What impact have you had on your clients and the tourism sector?
This is one example of how what we are doing for the local communities impacts the tourism sector. Aneityum is an island in Vanuatu its villagers are mostly subsistence farmers and fishermen, as in all the communities that we visit. For the last 30 years “Mystery Island” a small uninhabited island just off shore has been occasionally visited by cruise ships. In 2009 this was once every 5/6 weeks and this year 30 ships will visit. This has meant a huge increase in opportunities for the community by selling to and guiding tourists. In the late 1990’s a government funded tourism board was set up and in subsequent years the tourists that came to enjoy the sun and sand and to snorkel complained about a lack of fish. In 2001 this area was declared a Marine Protected Area for a 10 years period. This time is now up and the Area is currently under review but the problem is that without assistance it will probably no longer be maintained.
Other communities where we have been invited to help all have the same problem of reducing fish resources. In different communities this is for different reasons but the solutions of education and marine management are the same. In all communities that have healthy reef systems their tourism potential is enhanced. At present all the tourist resorts in remote coastal locations of these developing countries like Kimbe Bay in Papua New Guinea exist because of their healthy coral reefs and the diving opportunities this encourages. These eco-tourism ventures bring money into the community through work opportunities and allow crafts to be traded.
OceansWatch has been asked to support the Tourism Board in ways to help them maintain the Marine Protected Area. We will do this by providing scientific data on fish resources and the locals will be educated in the fact that this “Fish Bank” insures their fish stocks for the future due to the effects of fish and fish egg spill-over and the benefits that the fish have on the reef itself. OceansWatch will also assist the community in applying for official recognition of the MPA so that it will be a long term asset for the community.
OceansWatch has also been asked to help with ideas to manage and promote their coastal area. So far we have assisted the locals in the re-setting up of a previous turtle tagging program where tourists can name and tag and release a turtle as part of a SPREP (South Pacific Regional Environment Program) data collection project. Another idea that is being incorporated for the tourists is an underwater botanical garden where the different types of coral and are labelled.
The consequence of having Fish Banks for each coastal community will be that these subsistence villages will be sustainable in protein. Other tourism opportunities extend from this. One of the results of the Marine Protected Area around Mystery Island has been increased cruise ship visits - as they would only go there if it was a popular destination. The potential result that the Tourism Board can achieve with OceansWatch’s assistance is a healthy coral reef serving the community as a Fish Bank and providing the tourists with beautiful Snorkelling and a clean island with activities including turtle tagging and the underwater botanical garden. This community has the potential to be a thriving tourist destination but as the growth is going to come fast they will need a lot of support to create a sustainable community that benefits all sectors of society and the environment.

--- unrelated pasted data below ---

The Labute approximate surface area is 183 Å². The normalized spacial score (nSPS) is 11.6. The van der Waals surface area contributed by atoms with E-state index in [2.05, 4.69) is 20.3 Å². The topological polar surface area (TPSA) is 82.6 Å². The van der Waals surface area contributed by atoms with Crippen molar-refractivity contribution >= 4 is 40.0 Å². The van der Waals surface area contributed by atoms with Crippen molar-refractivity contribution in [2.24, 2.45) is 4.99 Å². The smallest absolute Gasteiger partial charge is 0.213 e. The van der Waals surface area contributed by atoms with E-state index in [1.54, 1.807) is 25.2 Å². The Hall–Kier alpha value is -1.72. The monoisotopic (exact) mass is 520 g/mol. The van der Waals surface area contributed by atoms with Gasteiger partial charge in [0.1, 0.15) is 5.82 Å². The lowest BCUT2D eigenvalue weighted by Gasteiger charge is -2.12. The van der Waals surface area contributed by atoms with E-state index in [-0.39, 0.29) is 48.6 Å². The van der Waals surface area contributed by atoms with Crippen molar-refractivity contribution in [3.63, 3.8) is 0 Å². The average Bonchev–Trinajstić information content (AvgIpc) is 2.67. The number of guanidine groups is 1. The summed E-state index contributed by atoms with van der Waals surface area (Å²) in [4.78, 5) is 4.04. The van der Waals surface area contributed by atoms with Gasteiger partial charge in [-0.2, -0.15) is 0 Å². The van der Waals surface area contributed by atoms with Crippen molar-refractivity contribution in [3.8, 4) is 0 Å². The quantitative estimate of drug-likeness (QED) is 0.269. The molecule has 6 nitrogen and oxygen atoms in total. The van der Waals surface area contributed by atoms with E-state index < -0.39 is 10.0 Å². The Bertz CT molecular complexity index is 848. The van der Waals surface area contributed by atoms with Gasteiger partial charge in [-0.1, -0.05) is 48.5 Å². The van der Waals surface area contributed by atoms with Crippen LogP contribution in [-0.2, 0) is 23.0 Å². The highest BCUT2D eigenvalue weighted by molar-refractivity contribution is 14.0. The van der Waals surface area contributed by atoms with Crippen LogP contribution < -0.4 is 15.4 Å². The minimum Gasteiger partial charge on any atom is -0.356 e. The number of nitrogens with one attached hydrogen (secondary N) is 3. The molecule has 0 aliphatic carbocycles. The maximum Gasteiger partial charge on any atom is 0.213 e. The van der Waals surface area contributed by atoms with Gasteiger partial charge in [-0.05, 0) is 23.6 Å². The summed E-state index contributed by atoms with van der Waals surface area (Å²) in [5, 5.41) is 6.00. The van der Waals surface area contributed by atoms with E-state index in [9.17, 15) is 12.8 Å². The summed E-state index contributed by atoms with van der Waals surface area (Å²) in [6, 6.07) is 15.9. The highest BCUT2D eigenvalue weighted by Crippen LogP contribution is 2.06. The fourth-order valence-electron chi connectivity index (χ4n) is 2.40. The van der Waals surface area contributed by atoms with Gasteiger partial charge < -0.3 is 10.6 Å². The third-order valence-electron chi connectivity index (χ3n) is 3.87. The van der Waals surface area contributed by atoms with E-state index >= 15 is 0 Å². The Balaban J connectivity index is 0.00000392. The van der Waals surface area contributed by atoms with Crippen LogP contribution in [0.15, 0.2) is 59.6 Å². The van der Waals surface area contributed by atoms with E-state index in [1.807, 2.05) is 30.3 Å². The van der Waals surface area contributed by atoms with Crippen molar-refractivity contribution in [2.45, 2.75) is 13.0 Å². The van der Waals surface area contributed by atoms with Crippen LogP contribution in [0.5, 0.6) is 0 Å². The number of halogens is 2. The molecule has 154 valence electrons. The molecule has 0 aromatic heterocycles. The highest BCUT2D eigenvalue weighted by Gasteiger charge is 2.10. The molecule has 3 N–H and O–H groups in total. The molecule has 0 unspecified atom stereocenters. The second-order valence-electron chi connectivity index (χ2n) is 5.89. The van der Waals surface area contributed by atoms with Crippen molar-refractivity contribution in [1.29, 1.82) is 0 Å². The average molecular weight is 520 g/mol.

What will it take for your project to be successful over the next three years? Please address each year separately, if possible.
2011 During the rest of this year and next year OceansWatch will do what it can to support the Tourism Board to work with the locals to maintain the Marine Protected Area. During our 2011 expedition we will visit this community and other communities to support them in their projects and to serve the increasing tourist numbers. We will monitor the coral reefs, train monitors and check the other projects are working and provide assistance as needed.
2012 We shall work with the Tourism Board to get the Marine Protected Area formally recognised so that it is safe-guarded long term and helps provide a sustainable fishery and tourist attraction. We will again monitor the coral reef with all reports being sent to Reef Check, both in Vanuatu and International. We will continue to train Reef Guardians.
2013 At this stage we will hopefully be able to see that some of the communities that we have been working with are now able to manage their marine resources. There will be marked MPAs that are looked after by well trained Reef Guardians who can carry on the regular monitoring of their coral reefs. The villages will be providing good tourism attractions and making an income from selling their crafts.
What would prevent your project from being a success?
We have run expeditions in Vanuatu for three years. We have done this by having marine biologists working from member’s yachts and also from yachts that have been donated to us to use. If we did not have yacht transport in this way we would not be able to visit the coastal communities that we do.
A serious cyclone, earthquake or tsunami would certainly hinder progress in this project as it would damage both the villages and the reef.
If we could no longer get good quality marine biologists and divers willing to volunteer for us on expeditions this would mean the projects would cost more to run.